A novelist in our post-God world where ideology has so often replaced faith, and where the very value of truth and what constitutes betrayal (that most Christian of themes) becomes a moral battlefield.
My favourite novel of le Carré’s is A Perfect Spy. There is one line in Magnus Pym’s beguiling and brilliant 20th century fictional confession that has long haunted me. I can remember quoting it once in a wounded love letter to a girlfriend I had loved very much who had dumped me – or rather “betrayed” our love as I thought narcissistically at the time. However much pain she caused, she managed to act in a way that seemed true to herself. “Betrayal is like imagining when the reality isn’t good enough… Betrayal is love, as a tribute to our unlived lives.”
Perhaps only le Carré could write such a sentence. I met le Carré – or David Cornwell to use his real name – a few times, including when he visited his journalist son in LA in the nineties. The first was in November 1989 when he had published The Russia House and came to address the Cambridge Union on the fall of the Soviet empire. I managed to get an unlikely interview as the literary editor of Varsity, the university paper.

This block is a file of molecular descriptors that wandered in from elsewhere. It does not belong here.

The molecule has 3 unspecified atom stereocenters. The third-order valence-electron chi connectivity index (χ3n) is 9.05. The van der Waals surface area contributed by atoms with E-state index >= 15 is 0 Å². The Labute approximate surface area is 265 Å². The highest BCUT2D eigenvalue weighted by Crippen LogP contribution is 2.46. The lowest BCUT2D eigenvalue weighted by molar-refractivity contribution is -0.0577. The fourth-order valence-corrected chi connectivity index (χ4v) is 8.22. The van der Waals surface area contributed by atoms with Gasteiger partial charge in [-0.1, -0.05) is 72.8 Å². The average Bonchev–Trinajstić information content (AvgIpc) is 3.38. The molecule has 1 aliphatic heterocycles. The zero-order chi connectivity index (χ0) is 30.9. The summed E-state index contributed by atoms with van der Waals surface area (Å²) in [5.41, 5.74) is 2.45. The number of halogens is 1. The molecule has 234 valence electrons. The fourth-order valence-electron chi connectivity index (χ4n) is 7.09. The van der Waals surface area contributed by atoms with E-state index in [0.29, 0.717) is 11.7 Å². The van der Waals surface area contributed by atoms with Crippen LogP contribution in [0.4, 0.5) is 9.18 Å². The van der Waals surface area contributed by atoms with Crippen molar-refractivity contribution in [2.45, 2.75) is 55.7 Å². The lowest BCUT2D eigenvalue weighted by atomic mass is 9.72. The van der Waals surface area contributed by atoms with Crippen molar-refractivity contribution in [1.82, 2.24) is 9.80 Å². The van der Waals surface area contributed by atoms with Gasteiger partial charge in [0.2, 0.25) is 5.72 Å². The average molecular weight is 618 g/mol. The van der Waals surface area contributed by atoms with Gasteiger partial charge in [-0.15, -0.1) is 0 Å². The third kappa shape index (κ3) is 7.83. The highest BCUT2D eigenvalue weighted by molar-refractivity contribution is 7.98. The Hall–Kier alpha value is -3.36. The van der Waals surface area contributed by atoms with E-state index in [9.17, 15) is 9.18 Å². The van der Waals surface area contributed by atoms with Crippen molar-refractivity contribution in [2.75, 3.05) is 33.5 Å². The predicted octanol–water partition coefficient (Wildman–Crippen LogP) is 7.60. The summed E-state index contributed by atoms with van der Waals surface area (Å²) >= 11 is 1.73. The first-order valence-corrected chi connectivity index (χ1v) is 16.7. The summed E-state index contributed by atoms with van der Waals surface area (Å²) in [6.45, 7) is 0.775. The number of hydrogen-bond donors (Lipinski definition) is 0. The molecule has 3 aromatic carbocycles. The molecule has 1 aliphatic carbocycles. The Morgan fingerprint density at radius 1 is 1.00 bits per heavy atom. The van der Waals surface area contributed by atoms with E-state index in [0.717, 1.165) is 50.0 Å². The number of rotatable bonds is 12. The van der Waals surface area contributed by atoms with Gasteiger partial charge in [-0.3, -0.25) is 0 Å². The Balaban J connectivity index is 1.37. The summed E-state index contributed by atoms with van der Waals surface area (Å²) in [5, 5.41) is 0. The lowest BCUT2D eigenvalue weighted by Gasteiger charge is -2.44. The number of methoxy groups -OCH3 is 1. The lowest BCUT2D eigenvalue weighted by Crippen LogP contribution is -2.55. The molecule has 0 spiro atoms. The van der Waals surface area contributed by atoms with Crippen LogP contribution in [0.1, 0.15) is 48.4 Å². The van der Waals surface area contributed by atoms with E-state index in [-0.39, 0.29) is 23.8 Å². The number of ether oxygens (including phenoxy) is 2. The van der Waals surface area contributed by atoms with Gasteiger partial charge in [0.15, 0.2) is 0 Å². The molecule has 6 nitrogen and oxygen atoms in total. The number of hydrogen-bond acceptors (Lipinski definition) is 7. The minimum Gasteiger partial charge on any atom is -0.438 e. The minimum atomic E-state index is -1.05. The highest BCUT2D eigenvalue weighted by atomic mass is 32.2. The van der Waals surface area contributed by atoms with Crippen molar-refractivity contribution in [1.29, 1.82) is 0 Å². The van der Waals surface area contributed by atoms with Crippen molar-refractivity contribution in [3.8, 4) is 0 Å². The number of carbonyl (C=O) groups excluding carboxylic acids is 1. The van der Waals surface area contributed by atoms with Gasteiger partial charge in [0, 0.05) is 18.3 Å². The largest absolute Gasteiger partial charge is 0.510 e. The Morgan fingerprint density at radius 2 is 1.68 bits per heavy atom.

As we sat in the Union bar, I remember being struck at the immediate contrast between Cornwell the confident and successful author and his creation, the shy, tubby and bespectacled George Smiley, the clubbable head of MI6 (or the “Circus”) who lives in Chelsea and likes to spend money on clothes that don’t fit. In reality, Cornwell had a commanding presence, with a donnish drawl and clearly had an excellent tailor. “This sort of thing is very unusual for me,” he said, “I don’t go to blue-rinse literary parties. I rarely go out.”
He preferred living in Cornwall where he wrote most of his twenty plus novels. As we drank some ropey house wine, he confessed to having an intellectual love affair with the Soviet Union, not denying identification with his latest protagonist, Scott Blair, a publisher-spy who falls in love with a Russian girl. Part of the attraction was that she seemed to represent something that was “unpolluted, almost virginal”; here he wasn’t talking about sexual innocence but rather a world – behind the Iron Curtain – that was still largely uncorrupted by the Western materialism and ideology.